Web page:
Fourteen 6-week-old female mice were used in trial 1. Twelve mice were included in group 1, and two mice were in group 2. We allowed as many as four donor black flies to feed from each group 1 mouse (Table 1). Donor feeding times varied from 2 to >30 min.

Table 1

Infection of recipient flies by co-feeding on 6-week-old P. maniculatus with VSV-NJ–infected black flies.

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We did not detect any virus in the blood of any of the group 1 or group 2 mice between days 1 and 4 postinfection (PI). Eighteen recipients fed to repletion from group 1 mice during trial 1 and were assayed for virus by tissue culture inoculation. We recovered virus from three recipients. The amount of virus ingested by each was not determined; however, we detected virus titers between 3.8 × 103 and 1.7 × 104 pfu per fly after 6 days of incubation. No recipients fed from group 2 mice.

Ten 6-month-old female deer mice were used in trial 2. Nine mice were in group 1, and one mouse was in group 2. Between one and three donors fed on each group 1 mouse (Table 2). Fourteen recipients co-fed during the initial infection period, 15 fed at 24 hours, and 12 fed at 48 hours PI. Seven recipients fed from the group 2 mouse (Table 2, mouse 2-10) between 24 and 48 hours PI.

Table 2

Infection of recipient black flies co-feeding on 6-month-old P. maniculatus with VSV-NJ–infected black flies.

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Viremia was not detected in blood samples collected from individual mice between days 1 and 4 PI. Virus was recovered from 14%, 26%, and 25% of the recipients feeding on group 1 mice at time 0, at 24 hours, and at 48 hours PI, respectively, during trial 2. Virus was not recovered from the recipient black flies feeding on the group 2 mouse in this trial.

Even though VSV-NJ has been isolated from arthropods (including black flies) collected in enzootic areas and during epizootics, doubt has remained about their role in natural transmission cycles because all the potential vertebrate hosts investigated to date have failed to develop a viremia sufficient to infect biting arthropods. Previous investigations of potential reservoir hosts have involved parenteral inoculations of laboratory rodents and wild animals (4, 10). When a viremia was not detected in the animal in question, it was considered to be a nonfactor in the maintenance of VSV-NJ.

Peromyscus maniculatus does not meet the standard definition of a reservoir host for VSV-NJ. Regardless of route of exposure (black fly bite or im injection), we did not detect viremia by conventional tissue culture methods. However, because recipient black flies became infected while co-feeding with infected black flies on the same nonviremic host, this rodent species should be considered an important maintenance host for the virus in VSV-NJ epizootic and enzootic regions.

Our inability to isolate VSV-NJ from blood is consistent with findings from other investigations (4, 10) and demonstrates the limitations of the WHO criteria, which suggest that all potential vertebrate reservoirs of a virus can be identified by simply screening for viremic hosts. Our results suggest that nonviremic hosts may play an important role in the maintenance of VSV-NJ and that many more vertebrates could serve as maintenance hosts for this virus in nature.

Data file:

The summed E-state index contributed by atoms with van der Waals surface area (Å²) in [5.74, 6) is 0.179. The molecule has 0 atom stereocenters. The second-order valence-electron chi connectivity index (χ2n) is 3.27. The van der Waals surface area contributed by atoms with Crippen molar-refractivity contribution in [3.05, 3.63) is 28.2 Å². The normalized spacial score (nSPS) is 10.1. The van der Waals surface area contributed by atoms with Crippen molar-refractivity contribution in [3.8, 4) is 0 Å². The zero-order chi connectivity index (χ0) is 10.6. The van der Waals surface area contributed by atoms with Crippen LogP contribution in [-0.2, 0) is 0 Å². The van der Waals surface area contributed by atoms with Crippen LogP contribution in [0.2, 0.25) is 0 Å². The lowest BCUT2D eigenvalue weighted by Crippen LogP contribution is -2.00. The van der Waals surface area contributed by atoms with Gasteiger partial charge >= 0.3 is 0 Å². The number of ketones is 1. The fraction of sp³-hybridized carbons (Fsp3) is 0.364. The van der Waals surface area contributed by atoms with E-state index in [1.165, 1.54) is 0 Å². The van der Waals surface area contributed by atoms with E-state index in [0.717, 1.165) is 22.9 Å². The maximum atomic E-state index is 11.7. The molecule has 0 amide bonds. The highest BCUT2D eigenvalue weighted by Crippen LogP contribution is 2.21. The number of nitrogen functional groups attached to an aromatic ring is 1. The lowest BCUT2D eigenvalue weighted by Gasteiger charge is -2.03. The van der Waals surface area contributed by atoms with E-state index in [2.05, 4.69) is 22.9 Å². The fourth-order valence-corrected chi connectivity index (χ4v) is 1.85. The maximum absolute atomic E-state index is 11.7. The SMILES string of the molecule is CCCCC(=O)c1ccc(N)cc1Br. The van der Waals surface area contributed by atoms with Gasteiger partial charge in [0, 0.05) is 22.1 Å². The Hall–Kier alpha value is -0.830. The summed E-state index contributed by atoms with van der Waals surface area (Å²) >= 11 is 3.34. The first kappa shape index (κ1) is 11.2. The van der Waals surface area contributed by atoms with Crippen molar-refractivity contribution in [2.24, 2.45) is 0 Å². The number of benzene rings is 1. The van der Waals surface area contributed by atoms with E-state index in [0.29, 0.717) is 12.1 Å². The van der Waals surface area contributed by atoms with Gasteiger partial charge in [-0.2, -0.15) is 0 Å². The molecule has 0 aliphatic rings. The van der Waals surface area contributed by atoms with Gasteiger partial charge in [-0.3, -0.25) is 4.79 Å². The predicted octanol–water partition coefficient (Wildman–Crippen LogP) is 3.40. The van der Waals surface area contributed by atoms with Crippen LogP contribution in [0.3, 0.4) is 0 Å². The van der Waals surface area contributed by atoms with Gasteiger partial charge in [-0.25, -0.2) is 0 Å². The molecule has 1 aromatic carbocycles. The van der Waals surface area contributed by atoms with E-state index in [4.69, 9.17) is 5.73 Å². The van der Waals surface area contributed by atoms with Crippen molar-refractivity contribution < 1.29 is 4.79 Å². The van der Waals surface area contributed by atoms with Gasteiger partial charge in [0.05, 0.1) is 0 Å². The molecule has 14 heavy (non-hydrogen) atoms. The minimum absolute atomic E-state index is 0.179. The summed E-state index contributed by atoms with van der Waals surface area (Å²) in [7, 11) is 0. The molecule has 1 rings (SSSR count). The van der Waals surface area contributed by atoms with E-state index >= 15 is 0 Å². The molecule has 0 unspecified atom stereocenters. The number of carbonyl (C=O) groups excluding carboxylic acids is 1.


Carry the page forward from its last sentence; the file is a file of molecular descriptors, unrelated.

Efficient transmission of VSV-NJ was demonstrated between infected and noninfected black flies co-feeding on the same nonviremic host. Overall, of the 32 recipient black flies co-feeding at time 0, 15.6% became infected. In trial 2, 14.2% of the recipient black flies co-feeding at time 0 became infected and the proportion of positive recipient black flies increased over time. Seven of 27 (26%) black flies became infected when co-feeding with infected black flies between 24 and 48 hours after initial exposure. The increase in the proportion of infected recipients over time may indicate that a salivary component enhances virus transmission, as first suggested by Cupp and Cupp (12).

Field studies have shown that small and large mammals have serum antibodies to VSV-NJ, indicating their presence in the normal chain of infection. The association between black flies and mammals, including livestock and rodents, is well documented (17, 22). Black flies could act as a transfer vector between nonviremic vertebrate reservoirs of VSV-NJ and domestic livestock. Because black flies exhibit site feeding preferences and are often found feeding in close association in large numbers from specific anatomical sites on livestock (16, 23), we propose that nonviremic transmission of VSV-NJ from infected to noninfected black flies co-feeding on the same livestock host may occur.

These results demonstrate that a western U.S. insect species can become infected with VSV-NJ by feeding on a host, and, in fact, that a co-feeding infection mechanism exists for an insect-transmitted virus. Collectively, these results have major significance with regard to the maintenance and transmission of VSV-NJ in enzootic and epizootic regions and help explain how VSV-NJ survives in nature when susceptible hosts produce minimal or no viremia.

  • * To whom correspondence should be addressed. E-mail: dmead{at}


Donor (bottom) and recipient (top) black flies co-feeding on P. maniculatus. Recipient black flies were marked on the thorax with a drop of white correction fluid.